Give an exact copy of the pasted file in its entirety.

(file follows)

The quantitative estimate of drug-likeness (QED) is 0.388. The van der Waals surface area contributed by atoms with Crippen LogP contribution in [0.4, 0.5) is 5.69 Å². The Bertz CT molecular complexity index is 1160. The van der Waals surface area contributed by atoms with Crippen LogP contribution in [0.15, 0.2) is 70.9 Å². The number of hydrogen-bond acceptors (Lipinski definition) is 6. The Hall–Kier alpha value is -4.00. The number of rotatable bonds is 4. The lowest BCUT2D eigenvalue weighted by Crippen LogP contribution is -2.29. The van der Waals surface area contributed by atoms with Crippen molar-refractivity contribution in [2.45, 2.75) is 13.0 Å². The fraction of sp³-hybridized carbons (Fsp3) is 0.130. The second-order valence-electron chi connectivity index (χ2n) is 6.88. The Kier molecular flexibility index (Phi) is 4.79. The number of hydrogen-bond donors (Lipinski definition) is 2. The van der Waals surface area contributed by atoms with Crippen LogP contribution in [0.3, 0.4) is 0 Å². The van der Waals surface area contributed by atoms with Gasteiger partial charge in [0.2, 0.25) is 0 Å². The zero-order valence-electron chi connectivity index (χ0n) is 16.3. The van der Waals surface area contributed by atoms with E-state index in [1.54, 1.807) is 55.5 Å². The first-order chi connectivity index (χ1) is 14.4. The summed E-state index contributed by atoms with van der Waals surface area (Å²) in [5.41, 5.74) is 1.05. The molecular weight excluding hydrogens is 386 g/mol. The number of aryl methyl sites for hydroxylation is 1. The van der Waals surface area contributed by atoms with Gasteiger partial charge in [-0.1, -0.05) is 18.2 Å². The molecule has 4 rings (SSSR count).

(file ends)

The quantitative estimate of drug-likeness (QED) is 0.388. The van der Waals surface area contributed by atoms with Crippen LogP contribution in [0.4, 0.5) is 5.69 Å². The Bertz CT molecular complexity index is 1160. The van der Waals surface area contributed by atoms with Crippen LogP contribution in [0.15, 0.2) is 70.9 Å². The number of hydrogen-bond acceptors (Lipinski definition) is 6. The Hall–Kier alpha value is -4.00. The number of rotatable bonds is 4. The lowest BCUT2D eigenvalue weighted by Crippen LogP contribution is -2.29. The van der Waals surface area contributed by atoms with Crippen molar-refractivity contribution in [2.45, 2.75) is 13.0 Å². The fraction of sp³-hybridized carbons (Fsp3) is 0.130. The second-order valence-electron chi connectivity index (χ2n) is 6.88. The Kier molecular flexibility index (Phi) is 4.79. The number of hydrogen-bond donors (Lipinski definition) is 2. The van der Waals surface area contributed by atoms with Crippen LogP contribution in [0.3, 0.4) is 0 Å². The van der Waals surface area contributed by atoms with Gasteiger partial charge in [0.2, 0.25) is 0 Å². The zero-order valence-electron chi connectivity index (χ0n) is 16.3. The van der Waals surface area contributed by atoms with E-state index in [1.54, 1.807) is 55.5 Å². The first-order chi connectivity index (χ1) is 14.4. The summed E-state index contributed by atoms with van der Waals surface area (Å²) in [5.41, 5.74) is 1.05. The molecular weight excluding hydrogens is 386 g/mol. The number of aryl methyl sites for hydroxylation is 1. The van der Waals surface area contributed by atoms with Gasteiger partial charge in [-0.1, -0.05) is 18.2 Å². The molecule has 4 rings (SSSR count).